She appeared in the films "Trust," "Cop Land," "Random Hearts," "Freedomland," and John Sayles' "Sunshine State," for which she received the Los Angeles Film Critics Award for Best Supporting Actress.
In December 2004, after her cancer treatment was completed, Falco adopted a baby boy, whom she named Anderson , which was her mother's maiden name.
Nancy Reagan was first lady when she was diagnosed with breast cancer Oct. 5, 1987. In the public eye, she faced the illness head on.
Reagan made the controversial decision to have a modified mastectomy on her left breast in the fall of 1987, rather than a lumpectomy to remove only the lump in the breast tissue.
She said at the time that her choice was due in part because the lumpectomy probably would have required follow-up radiation treatment or chemotherapy -- and that would have interfered with her busy schedule as first lady.
Reagan remains active in politics, particularly as they relate to stem cell research. Beginning in 2004, she favored a progressive approach to funding research into stem cell use. She urged President Bush to support federally funded embryonic stem cell research in the hope that this science could lead to a cure for Alzheimer's disease, from which her husband, former President Ronald Reagan, suffered.
The first woman to serve on the Supreme Court, Sandra Day O'Connor has never shied away from tough assignments. In the fall of 1988, when she was 58 years old, O'Connor was diagnosed with breast cancer. The day before her surgery she fulfilled a speaking engagement at Washington and Lee University. After undergoing a mastectomy, she was back on the bench 10 days later --
In her first year on the court, O'Connor received more than 60,000 letters from the public, more than any other justice in history.
O'Connor was born in El Paso, Texas, on March 26, 1930. She married her law school sweetheart John Jay O'Connor III in 1952 and the couple has three sons -- Scott, Brian and Jay. She retired from the Supreme Court in 2005 to spend more time with her husband, who suffers from Alzheimer's disease.
Julia Child introduced America to the delights of French cooking. She survived breast cancer to die at age 91 of natural causes.
Born Julia McWilliams in 1912, Child attended college and worked for the OSS in Asia during World War II, where she met her husband. After marrying, they moved to Paris, which led her to cooking classes at the Cordon Bleu. Child had an appetite for learning as well as eating, one that soon developed into a desire to pass on the knowledge and skills she was acquiring. And in her late 30s, she found her calling. With two women who later co-wrote her first book, she started her own cooking school. Her class notes led to the cookbook, which eventually led to her famous television show, "The French Chef."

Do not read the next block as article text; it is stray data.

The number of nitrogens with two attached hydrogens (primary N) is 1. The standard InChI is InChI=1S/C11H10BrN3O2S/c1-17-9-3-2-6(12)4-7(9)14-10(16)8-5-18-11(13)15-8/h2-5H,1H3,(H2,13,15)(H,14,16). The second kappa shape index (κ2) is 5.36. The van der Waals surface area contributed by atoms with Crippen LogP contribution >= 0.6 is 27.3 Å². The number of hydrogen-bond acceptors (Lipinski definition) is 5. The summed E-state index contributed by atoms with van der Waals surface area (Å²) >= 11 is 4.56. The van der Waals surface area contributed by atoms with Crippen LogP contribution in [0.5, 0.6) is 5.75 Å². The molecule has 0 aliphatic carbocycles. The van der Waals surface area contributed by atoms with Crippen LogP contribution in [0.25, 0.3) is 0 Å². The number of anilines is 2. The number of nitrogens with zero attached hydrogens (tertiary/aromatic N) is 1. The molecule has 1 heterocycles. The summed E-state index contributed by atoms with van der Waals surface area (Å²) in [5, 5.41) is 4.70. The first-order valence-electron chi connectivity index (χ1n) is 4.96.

Child was candid about her mastectomy in 1974. She told Time magazine: "I would certainly not pussyfoot around about having a radical because it's not worth it."
Former Beatle wife and vegetarian cookbook author Linda McCartney battled breast cancer in 1995, when she was 53 years old.
Her condition soon worsened as the cancer spread to her liver. She reportedly had difficulties with the medications she had to take during treatment, as she opposed medical testing on animals.
Her husband, Paul McCartney, claimed that Linda had been kept in the dark about how the drugs she took may have been tested on animals. He told the BBC in 2006: "During the treatment, a nice answer is a nice answer and if they [the doctors] say, `It's OK to have this because we didn't test it on animals,' you are going to believe them."
Linda McCartney died April 17, 1998, at age 56 on the McCartney family ranch in Tucson, Ariz. Her husband and four children -- Heather, Mary, Stella and James -- were at her bedside, and they each took a turn in saying goodbye. Paul suggested that fans remember her by donating to breast-cancer research charities that do not support animal-testing, "or the best tribute: Go veggie."
Betty Ford had been first lady for two weeks when she was diagnosed with breast cancer, at the age of 56 in 1978. She had a mastectomy on her right breast.
Her openness about her illness raised the visibility of a disease that Americans had previously been reluctant to talk about. "When other women have this same operation, it doesn't make any headlines," she told Time magazine. "But the fact that I was the wife of the president put it in headlines and brought before the public this particular experience I was going through. It made a lot of women realize that it could happen to them. I'm sure I've saved at least one person -- maybe more."
Further amplifying the public awareness of breast cancer were reports that several weeks after Betty Ford's cancer surgery, Happy Rockefeller, the wife of then-vice president Nelson Rockefeller, also underwent a mastectomy. These two women did much to increase public knowledge of breast cancer and treatment for the disease.
Richard Roundtree, known for his manly ways as John Shaft in the 1971 film "Shaft," now has taken on a new role: male breast cancer advocate. In 1993, when Roundtree was 51, he found a lump in one breast and was diagnosed with breast cancer -- rare for a man.
Male breast cancer comprises only 1 percent of all breast cancer cases, which is not surprising, since men's bodies contain only about 1 percent of the breast tissue that women have. In 2007, there will be about 2,000 men diagnosed with breast cancer, compared with 178,000 women identified with the disease.
Roundtree had breast tissue removed and underwent chemotherapy, which made him constantly nauseated.
He doesn't hide his illness. He cherishes his survival and works passionately as a spokesman for both the Komen Foundation and a men's health care initiative called Know Your Score. Along with Magic Johnson, Roundtree is encouraging African-American men to see their doctors regularly.
Suzanne Somers decided to have controversial alternative therapy when she was diagnosed with breast cancer in 2001. After undergoing conventional surgery and radiation therapy, she chose a therapy using mistletoe injections rather than pursue the recommended chemotherapy after her treatment.